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More on trade deficits

Posted by: Michael Mandel on May 11

David Altig has a nice piece about the sustainability of the trade deficit. He fails to note, however, that the deficits are sustainable as long as U.S. wealth, net of debts to foreigners, continues to grow—which it has been doing (take a look at my post from a couple of days ago).

That is, the real constraint on the U.S. is whether we are drawing down our wealth at home, not whether we building up too much foreign debt.

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Reader Comments


May 11, 2005 06:33 PM

Per your earlier post, you are combining two different eras. Over the last 5 years, real per capita wealth has declined. Yes - fro 1/1995 to 12/1999, it rose a lot. Per the FED Letter David refers to, see Brad Setser's comments and my post over at Angrybear.


May 14, 2005 01:45 PM

I have real problems with the entire concept of unrealized wealth as a measure of well being. A higher stock market and/or a higher home price can increases your feeling about your wealth and impact your behavior. But it does not necessarily measure the ammount of wealth you can actually use. Using stock market values or home values assumes that your attempt to realize or sell that wealth will not impact the value of that wealth. Most of the time that is true, but it is not true often enought to make the assumption that unrealized capital gains are a good measure of wealth questionable.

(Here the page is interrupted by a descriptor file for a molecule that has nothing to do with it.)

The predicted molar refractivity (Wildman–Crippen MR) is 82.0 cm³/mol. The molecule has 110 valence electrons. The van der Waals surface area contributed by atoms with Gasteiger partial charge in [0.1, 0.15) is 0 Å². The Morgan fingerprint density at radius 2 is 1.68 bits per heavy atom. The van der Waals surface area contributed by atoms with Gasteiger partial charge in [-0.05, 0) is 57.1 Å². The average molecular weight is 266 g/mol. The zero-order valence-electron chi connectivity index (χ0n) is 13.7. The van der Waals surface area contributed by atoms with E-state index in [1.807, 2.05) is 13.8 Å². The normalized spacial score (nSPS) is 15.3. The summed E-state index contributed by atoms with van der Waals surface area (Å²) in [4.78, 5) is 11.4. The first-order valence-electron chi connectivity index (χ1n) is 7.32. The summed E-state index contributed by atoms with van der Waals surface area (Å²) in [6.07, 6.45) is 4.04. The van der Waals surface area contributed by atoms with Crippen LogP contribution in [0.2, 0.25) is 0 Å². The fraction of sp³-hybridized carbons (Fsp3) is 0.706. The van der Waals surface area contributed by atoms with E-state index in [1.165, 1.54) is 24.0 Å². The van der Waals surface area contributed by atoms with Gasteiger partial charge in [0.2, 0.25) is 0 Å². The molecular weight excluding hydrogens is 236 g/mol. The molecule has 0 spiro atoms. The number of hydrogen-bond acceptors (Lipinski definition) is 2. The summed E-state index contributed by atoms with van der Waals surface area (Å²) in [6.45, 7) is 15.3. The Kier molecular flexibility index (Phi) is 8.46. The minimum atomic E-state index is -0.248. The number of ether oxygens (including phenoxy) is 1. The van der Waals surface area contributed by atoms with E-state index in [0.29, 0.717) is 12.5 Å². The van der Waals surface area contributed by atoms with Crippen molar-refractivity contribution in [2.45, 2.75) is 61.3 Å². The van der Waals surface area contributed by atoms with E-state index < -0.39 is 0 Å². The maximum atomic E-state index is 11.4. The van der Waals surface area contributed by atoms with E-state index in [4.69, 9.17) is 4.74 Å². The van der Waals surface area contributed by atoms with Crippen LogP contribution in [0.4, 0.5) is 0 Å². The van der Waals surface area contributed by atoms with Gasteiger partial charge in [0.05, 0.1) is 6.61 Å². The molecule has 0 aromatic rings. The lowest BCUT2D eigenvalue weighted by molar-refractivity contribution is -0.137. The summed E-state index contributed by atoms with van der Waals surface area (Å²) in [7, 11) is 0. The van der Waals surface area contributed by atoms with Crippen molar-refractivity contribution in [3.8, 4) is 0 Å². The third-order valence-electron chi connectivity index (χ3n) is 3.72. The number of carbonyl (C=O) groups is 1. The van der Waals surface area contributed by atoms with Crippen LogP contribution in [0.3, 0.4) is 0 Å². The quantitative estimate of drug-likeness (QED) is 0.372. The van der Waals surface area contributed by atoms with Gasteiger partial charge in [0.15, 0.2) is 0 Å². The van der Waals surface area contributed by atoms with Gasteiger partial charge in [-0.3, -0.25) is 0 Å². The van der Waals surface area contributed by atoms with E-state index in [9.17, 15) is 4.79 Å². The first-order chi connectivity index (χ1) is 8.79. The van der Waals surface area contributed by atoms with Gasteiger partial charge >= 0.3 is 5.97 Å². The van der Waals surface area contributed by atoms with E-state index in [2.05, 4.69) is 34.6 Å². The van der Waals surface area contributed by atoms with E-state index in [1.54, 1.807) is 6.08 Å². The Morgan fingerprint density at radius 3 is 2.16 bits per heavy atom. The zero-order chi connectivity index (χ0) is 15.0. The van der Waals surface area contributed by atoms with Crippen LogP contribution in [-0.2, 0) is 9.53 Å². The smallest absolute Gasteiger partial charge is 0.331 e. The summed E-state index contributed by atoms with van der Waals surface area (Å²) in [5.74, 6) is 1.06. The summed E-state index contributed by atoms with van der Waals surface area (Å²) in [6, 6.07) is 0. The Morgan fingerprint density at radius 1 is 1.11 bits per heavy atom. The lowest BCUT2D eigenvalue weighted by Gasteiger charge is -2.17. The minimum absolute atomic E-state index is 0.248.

Are you sure enough of your unrealized stock market gains to pay taxes on those unrealized gains now. Alternative, can you get a bank to lend you 100% of your unrealized gains? If not, I would suggest you are overestimating the value of those gains.


May 18, 2005 11:55 AM

The fundamental problems with the claim that household wealth has risen are generally two folds. First, they do not clearly disclose their methodolgoy. Second, given they do, the methodology is often flawed as Spencer pointed out.


October 14, 2005 10:06 AM

what was the lst 5 years trade deficit & balence of payment of india give year wise urgent

Thank you for your interest. This blog is no longer active.



Michael Mandel, BW's award-winning chief economist, provides his unique perspective on the hot economic issues of the day. From globalization to the future of work to the ups and downs of the financial markets, Mandel-named 2006 economic journalist of the year by the World Leadership Forum-offers cutting edge analysis and commentary.

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